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‘The lights are so beautiful’: Refugees on their first Christmas in the UK

For thousands of people, this year will mark their first Christmas in the UK. Here’s what they make of festive British traditions.

For most in the UK, Christmas is a time of familiar traditions: putting up the tree, watching Love Actually for the 100th time and eating too many mince pies. 

During the festive season, knocking back a bucks fizz at midday or laying out carrots for a herd of fictional flying reindeer might feel perfectly ordinary to some – but how does a British Christmas look from the outside? 

Thousands of people will experience their first Christmas in the UK this year after fleeing war, violence and persecution in their home countries.

Now settling into their new home, we asked refugees around the country what they make of British Christmas traditions and festivities, and whether they plan to mark the day themselves. 

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Zahra, 47, from Iran 

Zahra was forced to flee Iran after being persecuted for her conversion to Christianity, and settled in Glasgow a few months ago. 

She says that while there may have been “cartoons on the TV about Christmas” in Iran, she was not able to celebrate the holiday as a Christian convert. 

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In spite of the danger she faced for being a Christian in Iran, Zahra feels “very glad” she converted and is now able to celebrate Christmas properly in the UK.

“I think all the trouble was worth it because now I get to know the reality behind Christmas. It means a lot to me because it’s all about love and forgiveness,” she says.

Zahra’s church pastor in Glasgow recently invited her and other refugee women to decorate his Christmas tree, serving up tea, coffee and cake afterwards. 

“It was one of the best days I’ve had since coming to Glasgow”, she says.

“He didn’t know us, we were foreigners to him, but he gave us the opportunity to come together and decorate the tree. He trusted us and invited us in, which really meant a lot to me.”

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Mohammadi says this Christmas will be difficult for her as she’ll be apart from her family and a friend who came with her to the UK but had his asylum application rejected.

Nonetheless, she hopes she will find people to celebrate freely with, and says she’s “really optimistic” about finding her feet in Glasgow in 2022.

“Since I came to Glasgow, I’ve seen nothing but positive energy, so I’m very optimistic that this new year will bring me success.” 

Fatima, aged 16.

Mohammed and Fatima, 16 and 17, brother and sister from Afghanistan 

Mohammed and Fatima, both school students, were forced to flee Afghanistan in August 2021 after the Taliban regained control of Kabul.

Their parents had worked with UK and American representatives in the country, and the arrival of the Taliban meant their lives were in danger. 

The family have now settled in Yorkshire and are currently living in a hotel while they wait for more permanent accommodation. 

As Muslims, the family didn’t celebrate Christmas in Afghanistan, but Mohammed and Fatima have been impressed with the bright and beautiful decor they’ve seen springing up since they arrived.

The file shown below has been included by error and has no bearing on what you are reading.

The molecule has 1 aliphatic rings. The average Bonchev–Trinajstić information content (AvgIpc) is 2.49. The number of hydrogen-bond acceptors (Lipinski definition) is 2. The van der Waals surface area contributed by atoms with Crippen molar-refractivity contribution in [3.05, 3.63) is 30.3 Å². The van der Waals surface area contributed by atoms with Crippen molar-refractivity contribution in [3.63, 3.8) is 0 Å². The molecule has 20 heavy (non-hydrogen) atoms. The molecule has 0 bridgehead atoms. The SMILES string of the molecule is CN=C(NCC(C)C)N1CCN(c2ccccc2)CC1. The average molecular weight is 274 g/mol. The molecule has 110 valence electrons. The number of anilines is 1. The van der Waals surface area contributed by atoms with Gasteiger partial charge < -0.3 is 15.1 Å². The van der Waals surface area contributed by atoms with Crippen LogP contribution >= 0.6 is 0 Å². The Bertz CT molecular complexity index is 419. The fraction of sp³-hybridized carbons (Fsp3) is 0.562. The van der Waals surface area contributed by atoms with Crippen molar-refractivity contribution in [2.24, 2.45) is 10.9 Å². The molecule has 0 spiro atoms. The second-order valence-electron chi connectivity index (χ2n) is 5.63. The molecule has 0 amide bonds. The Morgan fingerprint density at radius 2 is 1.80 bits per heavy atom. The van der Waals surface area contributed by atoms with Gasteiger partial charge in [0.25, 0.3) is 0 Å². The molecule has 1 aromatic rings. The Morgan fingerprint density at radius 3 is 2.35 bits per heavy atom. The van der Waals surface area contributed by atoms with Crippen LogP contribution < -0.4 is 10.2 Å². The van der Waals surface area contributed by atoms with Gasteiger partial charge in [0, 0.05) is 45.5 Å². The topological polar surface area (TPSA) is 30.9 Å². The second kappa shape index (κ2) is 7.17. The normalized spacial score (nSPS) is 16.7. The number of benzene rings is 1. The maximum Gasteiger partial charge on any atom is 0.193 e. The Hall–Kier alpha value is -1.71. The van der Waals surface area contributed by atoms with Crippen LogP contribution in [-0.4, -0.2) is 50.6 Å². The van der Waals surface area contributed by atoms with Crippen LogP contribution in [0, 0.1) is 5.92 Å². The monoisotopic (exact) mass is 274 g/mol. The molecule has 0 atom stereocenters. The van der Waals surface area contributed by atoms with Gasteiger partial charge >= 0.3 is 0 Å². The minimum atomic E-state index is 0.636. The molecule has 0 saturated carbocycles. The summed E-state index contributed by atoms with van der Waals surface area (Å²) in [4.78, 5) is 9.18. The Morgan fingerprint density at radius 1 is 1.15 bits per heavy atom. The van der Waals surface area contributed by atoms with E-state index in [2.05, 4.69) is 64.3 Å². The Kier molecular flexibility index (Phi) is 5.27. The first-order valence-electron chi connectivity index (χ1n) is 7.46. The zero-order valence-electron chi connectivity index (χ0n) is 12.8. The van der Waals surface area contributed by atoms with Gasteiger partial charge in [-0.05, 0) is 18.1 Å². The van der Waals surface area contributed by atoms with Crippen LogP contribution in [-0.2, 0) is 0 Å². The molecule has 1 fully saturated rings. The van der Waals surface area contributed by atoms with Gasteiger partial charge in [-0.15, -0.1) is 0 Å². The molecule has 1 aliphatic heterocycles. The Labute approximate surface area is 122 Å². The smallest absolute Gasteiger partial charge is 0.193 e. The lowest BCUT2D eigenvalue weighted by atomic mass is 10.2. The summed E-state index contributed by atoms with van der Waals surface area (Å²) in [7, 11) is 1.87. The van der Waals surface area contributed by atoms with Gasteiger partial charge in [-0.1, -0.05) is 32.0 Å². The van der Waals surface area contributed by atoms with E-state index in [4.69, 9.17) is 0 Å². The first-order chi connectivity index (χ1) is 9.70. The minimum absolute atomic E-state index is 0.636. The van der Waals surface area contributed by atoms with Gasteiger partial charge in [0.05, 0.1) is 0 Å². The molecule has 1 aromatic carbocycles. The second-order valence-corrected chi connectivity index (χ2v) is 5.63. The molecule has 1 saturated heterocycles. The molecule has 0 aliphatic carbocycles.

“For me it’s the tree [that’s the best]. The Christmas tree is very beautiful, it makes me feel happy,” Fatima says. 

The most similar holiday they celebrated in Afghanistan is Eid, says Mohammad.

“During Eid so many guests come and go, and we all say ‘happy Eid’ to each other. We spend time with family, friends and relatives.”

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Mohammad’s favourite part of Christmas so far has been “seeing the beautiful lights and trees everywhere”, though he adds that festive drinking habits have been somewhat of a shock.

“People drink so much [at Christmas] – that has surprised me!” he says. 

Both Mohammad and Fatima will be with their family in their hotel at Christmas. Though they don’t plan to celebrate the day themselves, they say the hotel has planned some festivities ahead of the 25th for the refugees staying there.

Ibrahim, 17, from Sudan

Ibrahim arrived in the UK recently after having fled Sudan four years ago. He arrived alone, and faced immense difficulties in reaching Britain as a refugee. 

He is now a student in Yorkshire, where he has been placed with a foster family. 

Ibrahim says he likes the idea of Christmas, and believes it is similar to Eid, which he celebrated at home.

“I think [Christmas] is very good – people want to help each other, like during Eid”.

He is similarly impressed by the lights and decor he’s seen in the run-up to Christmas. 

“Everything in the town changes, even all the houses – there’s lots of lights, baubles and stars, I like it,” he says. 

At home his foster family has put up a tree, where a Christmas present awaits Ibrahim on the 25th. 

Ibrahim says some of the UK’s festive food – including Christmas cake – has been surprising, but that his favourites are “turkey and sausages”. 

New Year is celebrated in a similar way in Sudan, says Ibrahim, with “a big celebration in cities with lots of music” on January 1 every year. 

In 2022, Ibrahim hopes to improve his English through studying, and obtain a job in his new local area. 

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